ALBANY, N.Y. (CBSNewYork) — Five years after New York state lawmakers passed a law addressing bullying in schools, the state Comptroller’s office said many school districts around the state are not fully complying.
As WCBS 880’s Myles Miller reported, the Dignity for All Students Act requires was approved in 2012. It requires school districts to report material incidents of discrimination and harassment – including cyberbullying – to the New York State Department of Education.READ MORE: Mayor De Blasio Criticized For Not Speaking To Inmates, Correction Officers During Visit To Rikers Island
An audit by the Comptroller’s office on compliance with the law was limited to school districts outside New York City.
The audit found that most schools had implemented some of the act’s key requirements, such as those relating to anti-bullying instruction and designating Dignity Act Coordinators. But some schools failed to provide training to non-instructional personnel, the audit said.READ MORE: Rutgers University's COVID Vaccine Mandate Will Stay In Place, Federal Judge Rules
The audit further found that the certain schools might not be accurately reporting incidents of bullying and harassment – and might not even be reporting them at all.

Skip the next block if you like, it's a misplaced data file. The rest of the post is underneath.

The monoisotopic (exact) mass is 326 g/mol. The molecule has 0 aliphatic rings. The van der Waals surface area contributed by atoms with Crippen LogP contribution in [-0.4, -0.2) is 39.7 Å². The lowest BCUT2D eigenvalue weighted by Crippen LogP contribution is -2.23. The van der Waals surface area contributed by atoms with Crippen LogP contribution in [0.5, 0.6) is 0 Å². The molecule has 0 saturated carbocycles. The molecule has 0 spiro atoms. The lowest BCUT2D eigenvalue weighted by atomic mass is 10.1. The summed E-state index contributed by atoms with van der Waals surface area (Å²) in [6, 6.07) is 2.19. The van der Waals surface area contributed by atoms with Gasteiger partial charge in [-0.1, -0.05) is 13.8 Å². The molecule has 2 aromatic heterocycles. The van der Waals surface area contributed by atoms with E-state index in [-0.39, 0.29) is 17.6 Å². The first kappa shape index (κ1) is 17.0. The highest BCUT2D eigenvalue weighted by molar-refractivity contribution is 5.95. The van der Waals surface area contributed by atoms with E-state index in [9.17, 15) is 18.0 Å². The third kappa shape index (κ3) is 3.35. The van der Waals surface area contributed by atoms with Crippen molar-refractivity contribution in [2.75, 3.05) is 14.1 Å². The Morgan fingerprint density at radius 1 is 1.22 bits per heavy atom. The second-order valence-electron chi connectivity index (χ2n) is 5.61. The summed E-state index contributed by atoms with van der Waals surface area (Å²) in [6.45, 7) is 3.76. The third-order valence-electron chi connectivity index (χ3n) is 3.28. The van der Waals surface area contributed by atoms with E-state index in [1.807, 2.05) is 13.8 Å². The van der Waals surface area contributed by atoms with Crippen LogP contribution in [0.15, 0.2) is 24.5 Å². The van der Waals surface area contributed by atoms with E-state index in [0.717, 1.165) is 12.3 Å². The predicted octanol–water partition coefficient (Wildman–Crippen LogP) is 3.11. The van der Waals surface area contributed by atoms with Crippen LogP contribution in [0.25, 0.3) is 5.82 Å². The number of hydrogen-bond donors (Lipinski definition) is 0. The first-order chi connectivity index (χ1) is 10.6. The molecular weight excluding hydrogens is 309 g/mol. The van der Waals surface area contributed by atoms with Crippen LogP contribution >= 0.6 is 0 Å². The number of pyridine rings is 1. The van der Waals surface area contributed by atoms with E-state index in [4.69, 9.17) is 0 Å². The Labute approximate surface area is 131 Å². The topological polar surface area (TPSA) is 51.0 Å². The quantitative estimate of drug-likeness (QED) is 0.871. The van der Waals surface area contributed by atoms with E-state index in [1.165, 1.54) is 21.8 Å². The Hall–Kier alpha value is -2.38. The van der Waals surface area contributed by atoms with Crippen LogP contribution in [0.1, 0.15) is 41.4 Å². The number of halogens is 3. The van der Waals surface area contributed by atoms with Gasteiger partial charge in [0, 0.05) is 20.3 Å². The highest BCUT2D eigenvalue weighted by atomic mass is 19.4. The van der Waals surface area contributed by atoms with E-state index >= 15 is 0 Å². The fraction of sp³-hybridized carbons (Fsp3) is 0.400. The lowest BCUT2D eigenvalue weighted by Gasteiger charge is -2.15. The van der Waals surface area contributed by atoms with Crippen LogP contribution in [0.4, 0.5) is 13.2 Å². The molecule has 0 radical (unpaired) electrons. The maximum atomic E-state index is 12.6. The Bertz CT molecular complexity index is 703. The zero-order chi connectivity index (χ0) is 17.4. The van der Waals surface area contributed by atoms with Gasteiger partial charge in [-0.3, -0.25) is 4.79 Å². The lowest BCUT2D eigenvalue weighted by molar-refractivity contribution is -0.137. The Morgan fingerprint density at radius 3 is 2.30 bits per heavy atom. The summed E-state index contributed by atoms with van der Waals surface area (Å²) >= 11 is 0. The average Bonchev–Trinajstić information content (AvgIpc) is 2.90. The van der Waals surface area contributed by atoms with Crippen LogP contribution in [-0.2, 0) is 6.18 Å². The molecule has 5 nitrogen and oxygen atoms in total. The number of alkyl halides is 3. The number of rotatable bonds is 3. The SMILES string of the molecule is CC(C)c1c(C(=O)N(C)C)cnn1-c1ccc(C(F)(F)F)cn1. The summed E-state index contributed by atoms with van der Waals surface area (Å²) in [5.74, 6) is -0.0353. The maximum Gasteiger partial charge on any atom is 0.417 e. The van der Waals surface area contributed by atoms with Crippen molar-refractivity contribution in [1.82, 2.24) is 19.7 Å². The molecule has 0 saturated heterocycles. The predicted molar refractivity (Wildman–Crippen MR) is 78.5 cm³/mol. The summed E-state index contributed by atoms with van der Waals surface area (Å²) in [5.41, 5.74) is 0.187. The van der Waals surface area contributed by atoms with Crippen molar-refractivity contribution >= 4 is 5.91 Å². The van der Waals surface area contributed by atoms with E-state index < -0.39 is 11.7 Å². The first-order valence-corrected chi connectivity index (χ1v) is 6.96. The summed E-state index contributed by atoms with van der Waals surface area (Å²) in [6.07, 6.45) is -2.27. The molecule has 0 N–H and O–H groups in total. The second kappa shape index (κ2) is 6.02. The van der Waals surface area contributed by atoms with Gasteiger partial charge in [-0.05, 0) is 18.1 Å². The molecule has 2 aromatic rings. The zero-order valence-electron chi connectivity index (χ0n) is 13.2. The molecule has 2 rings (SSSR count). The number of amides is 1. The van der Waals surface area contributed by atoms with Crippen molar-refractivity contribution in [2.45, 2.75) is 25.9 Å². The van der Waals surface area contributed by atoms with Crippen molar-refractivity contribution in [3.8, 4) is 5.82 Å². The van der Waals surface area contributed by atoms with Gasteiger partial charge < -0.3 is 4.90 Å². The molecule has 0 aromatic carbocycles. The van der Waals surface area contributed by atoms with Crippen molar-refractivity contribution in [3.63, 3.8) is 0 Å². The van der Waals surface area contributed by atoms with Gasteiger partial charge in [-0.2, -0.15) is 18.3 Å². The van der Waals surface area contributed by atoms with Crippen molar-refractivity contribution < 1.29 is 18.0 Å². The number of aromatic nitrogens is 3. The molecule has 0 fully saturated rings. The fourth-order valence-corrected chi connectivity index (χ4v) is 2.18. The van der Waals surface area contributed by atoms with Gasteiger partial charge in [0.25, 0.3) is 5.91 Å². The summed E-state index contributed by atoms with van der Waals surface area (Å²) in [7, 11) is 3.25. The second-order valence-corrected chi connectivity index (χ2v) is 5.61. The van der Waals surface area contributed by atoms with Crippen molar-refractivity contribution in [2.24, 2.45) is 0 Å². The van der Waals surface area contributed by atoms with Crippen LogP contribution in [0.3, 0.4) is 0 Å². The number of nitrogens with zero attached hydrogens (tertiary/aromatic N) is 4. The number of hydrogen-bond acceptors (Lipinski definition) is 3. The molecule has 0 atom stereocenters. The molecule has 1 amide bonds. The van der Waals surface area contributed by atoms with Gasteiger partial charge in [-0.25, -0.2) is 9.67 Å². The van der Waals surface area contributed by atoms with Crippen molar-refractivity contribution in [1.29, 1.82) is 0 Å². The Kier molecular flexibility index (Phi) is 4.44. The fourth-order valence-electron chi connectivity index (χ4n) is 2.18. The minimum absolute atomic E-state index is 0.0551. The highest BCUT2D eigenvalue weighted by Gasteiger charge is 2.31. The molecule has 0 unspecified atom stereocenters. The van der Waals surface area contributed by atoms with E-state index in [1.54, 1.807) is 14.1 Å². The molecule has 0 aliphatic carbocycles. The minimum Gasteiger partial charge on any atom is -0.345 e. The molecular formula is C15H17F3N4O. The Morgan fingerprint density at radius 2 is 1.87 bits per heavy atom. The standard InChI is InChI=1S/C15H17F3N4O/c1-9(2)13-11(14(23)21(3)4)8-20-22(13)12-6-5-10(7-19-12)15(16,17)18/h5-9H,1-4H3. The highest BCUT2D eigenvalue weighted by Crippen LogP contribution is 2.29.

The audit found that 31 percent of public schools in the state outside New York City – or a total of 678 – reported zero incidents of bullying or harassment between the 2013-14 and 2015-16 school years.
An audit on compliance with the law draws from publicly available data for schools outside New York City, and it shows that 31 public schools recorded zero incidents of harassment for three straight years.MORE NEWS: Caught On Video: Community Refrigerator Stolen Off Midwood Street In Broad Daylight
Statewide minus New York City, schools reported less than one incident per 1,000 students of harassment over race, ethnicity, weight, religion, or sexual orientation, according to the audit.